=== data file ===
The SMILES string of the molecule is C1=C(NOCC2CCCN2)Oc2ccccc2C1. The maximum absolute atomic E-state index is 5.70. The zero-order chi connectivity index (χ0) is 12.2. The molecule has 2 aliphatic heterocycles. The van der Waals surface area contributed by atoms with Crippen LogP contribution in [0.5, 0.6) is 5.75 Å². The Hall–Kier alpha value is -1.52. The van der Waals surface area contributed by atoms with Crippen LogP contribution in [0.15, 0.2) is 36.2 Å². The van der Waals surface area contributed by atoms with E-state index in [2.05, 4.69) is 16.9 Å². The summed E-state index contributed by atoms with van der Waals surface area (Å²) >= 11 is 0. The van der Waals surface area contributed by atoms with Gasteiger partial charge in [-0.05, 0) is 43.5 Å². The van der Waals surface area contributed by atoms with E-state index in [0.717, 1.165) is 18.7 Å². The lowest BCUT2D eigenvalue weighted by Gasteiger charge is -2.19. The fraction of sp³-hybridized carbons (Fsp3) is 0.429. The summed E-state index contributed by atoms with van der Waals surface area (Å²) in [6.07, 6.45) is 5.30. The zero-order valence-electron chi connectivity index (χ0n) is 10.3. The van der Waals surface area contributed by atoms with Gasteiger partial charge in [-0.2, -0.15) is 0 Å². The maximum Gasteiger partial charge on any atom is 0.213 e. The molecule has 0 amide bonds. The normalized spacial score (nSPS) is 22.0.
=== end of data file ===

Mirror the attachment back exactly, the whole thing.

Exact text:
The SMILES string of the molecule is C1=C(NOCC2CCCN2)Oc2ccccc2C1. The maximum absolute atomic E-state index is 5.70. The zero-order chi connectivity index (χ0) is 12.2. The molecule has 2 aliphatic heterocycles. The van der Waals surface area contributed by atoms with Crippen LogP contribution in [0.5, 0.6) is 5.75 Å². The Hall–Kier alpha value is -1.52. The van der Waals surface area contributed by atoms with Crippen LogP contribution in [0.15, 0.2) is 36.2 Å². The van der Waals surface area contributed by atoms with E-state index in [2.05, 4.69) is 16.9 Å². The summed E-state index contributed by atoms with van der Waals surface area (Å²) >= 11 is 0. The van der Waals surface area contributed by atoms with Gasteiger partial charge in [-0.05, 0) is 43.5 Å². The van der Waals surface area contributed by atoms with E-state index in [0.717, 1.165) is 18.7 Å². The lowest BCUT2D eigenvalue weighted by Gasteiger charge is -2.19. The fraction of sp³-hybridized carbons (Fsp3) is 0.429. The summed E-state index contributed by atoms with van der Waals surface area (Å²) in [6.07, 6.45) is 5.30. The zero-order valence-electron chi connectivity index (χ0n) is 10.3. The van der Waals surface area contributed by atoms with Gasteiger partial charge in [-0.2, -0.15) is 0 Å². The maximum Gasteiger partial charge on any atom is 0.213 e. The molecule has 0 amide bonds. The normalized spacial score (nSPS) is 22.0.